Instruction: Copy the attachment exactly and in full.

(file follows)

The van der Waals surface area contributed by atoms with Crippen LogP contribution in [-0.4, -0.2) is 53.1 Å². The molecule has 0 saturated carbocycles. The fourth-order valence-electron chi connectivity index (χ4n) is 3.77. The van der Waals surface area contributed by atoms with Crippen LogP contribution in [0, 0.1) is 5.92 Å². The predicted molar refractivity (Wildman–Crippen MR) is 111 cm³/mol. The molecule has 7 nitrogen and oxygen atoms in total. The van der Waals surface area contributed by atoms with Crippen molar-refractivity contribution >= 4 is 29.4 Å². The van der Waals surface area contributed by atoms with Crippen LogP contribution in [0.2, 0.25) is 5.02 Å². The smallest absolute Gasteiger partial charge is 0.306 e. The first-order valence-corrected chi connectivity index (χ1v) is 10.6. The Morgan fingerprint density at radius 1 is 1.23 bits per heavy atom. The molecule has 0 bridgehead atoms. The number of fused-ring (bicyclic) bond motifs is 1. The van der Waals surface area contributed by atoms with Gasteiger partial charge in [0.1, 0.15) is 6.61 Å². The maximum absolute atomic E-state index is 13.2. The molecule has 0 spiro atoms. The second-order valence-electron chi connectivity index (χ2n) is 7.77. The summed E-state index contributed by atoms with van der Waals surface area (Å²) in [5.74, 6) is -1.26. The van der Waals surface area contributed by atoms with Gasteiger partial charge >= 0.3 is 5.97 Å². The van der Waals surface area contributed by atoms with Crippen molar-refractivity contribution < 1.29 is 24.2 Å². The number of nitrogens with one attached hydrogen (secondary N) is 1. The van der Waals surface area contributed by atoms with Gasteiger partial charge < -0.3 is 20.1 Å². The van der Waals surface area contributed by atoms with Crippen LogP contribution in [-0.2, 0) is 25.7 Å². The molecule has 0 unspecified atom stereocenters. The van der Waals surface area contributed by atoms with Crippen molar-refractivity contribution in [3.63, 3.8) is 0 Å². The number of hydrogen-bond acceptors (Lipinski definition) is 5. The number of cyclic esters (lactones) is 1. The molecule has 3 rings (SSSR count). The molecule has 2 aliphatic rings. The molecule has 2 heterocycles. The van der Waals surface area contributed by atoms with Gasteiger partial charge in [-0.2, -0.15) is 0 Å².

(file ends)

The van der Waals surface area contributed by atoms with Crippen LogP contribution in [-0.4, -0.2) is 53.1 Å². The molecule has 0 saturated carbocycles. The fourth-order valence-electron chi connectivity index (χ4n) is 3.77. The van der Waals surface area contributed by atoms with Crippen LogP contribution in [0, 0.1) is 5.92 Å². The predicted molar refractivity (Wildman–Crippen MR) is 111 cm³/mol. The molecule has 7 nitrogen and oxygen atoms in total. The van der Waals surface area contributed by atoms with Crippen molar-refractivity contribution >= 4 is 29.4 Å². The van der Waals surface area contributed by atoms with Crippen LogP contribution in [0.2, 0.25) is 5.02 Å². The smallest absolute Gasteiger partial charge is 0.306 e. The first-order valence-corrected chi connectivity index (χ1v) is 10.6. The Morgan fingerprint density at radius 1 is 1.23 bits per heavy atom. The molecule has 0 bridgehead atoms. The number of fused-ring (bicyclic) bond motifs is 1. The van der Waals surface area contributed by atoms with Gasteiger partial charge in [0.1, 0.15) is 6.61 Å². The maximum absolute atomic E-state index is 13.2. The molecule has 0 spiro atoms. The second-order valence-electron chi connectivity index (χ2n) is 7.77. The summed E-state index contributed by atoms with van der Waals surface area (Å²) in [5.74, 6) is -1.26. The van der Waals surface area contributed by atoms with Gasteiger partial charge >= 0.3 is 5.97 Å². The van der Waals surface area contributed by atoms with Crippen molar-refractivity contribution < 1.29 is 24.2 Å². The number of nitrogens with one attached hydrogen (secondary N) is 1. The van der Waals surface area contributed by atoms with Gasteiger partial charge < -0.3 is 20.1 Å². The van der Waals surface area contributed by atoms with Crippen LogP contribution in [-0.2, 0) is 25.7 Å². The molecule has 0 unspecified atom stereocenters. The van der Waals surface area contributed by atoms with Crippen molar-refractivity contribution in [3.63, 3.8) is 0 Å². The number of hydrogen-bond acceptors (Lipinski definition) is 5. The number of cyclic esters (lactones) is 1. The molecule has 3 rings (SSSR count). The molecule has 2 aliphatic rings. The molecule has 2 heterocycles. The van der Waals surface area contributed by atoms with Gasteiger partial charge in [-0.2, -0.15) is 0 Å².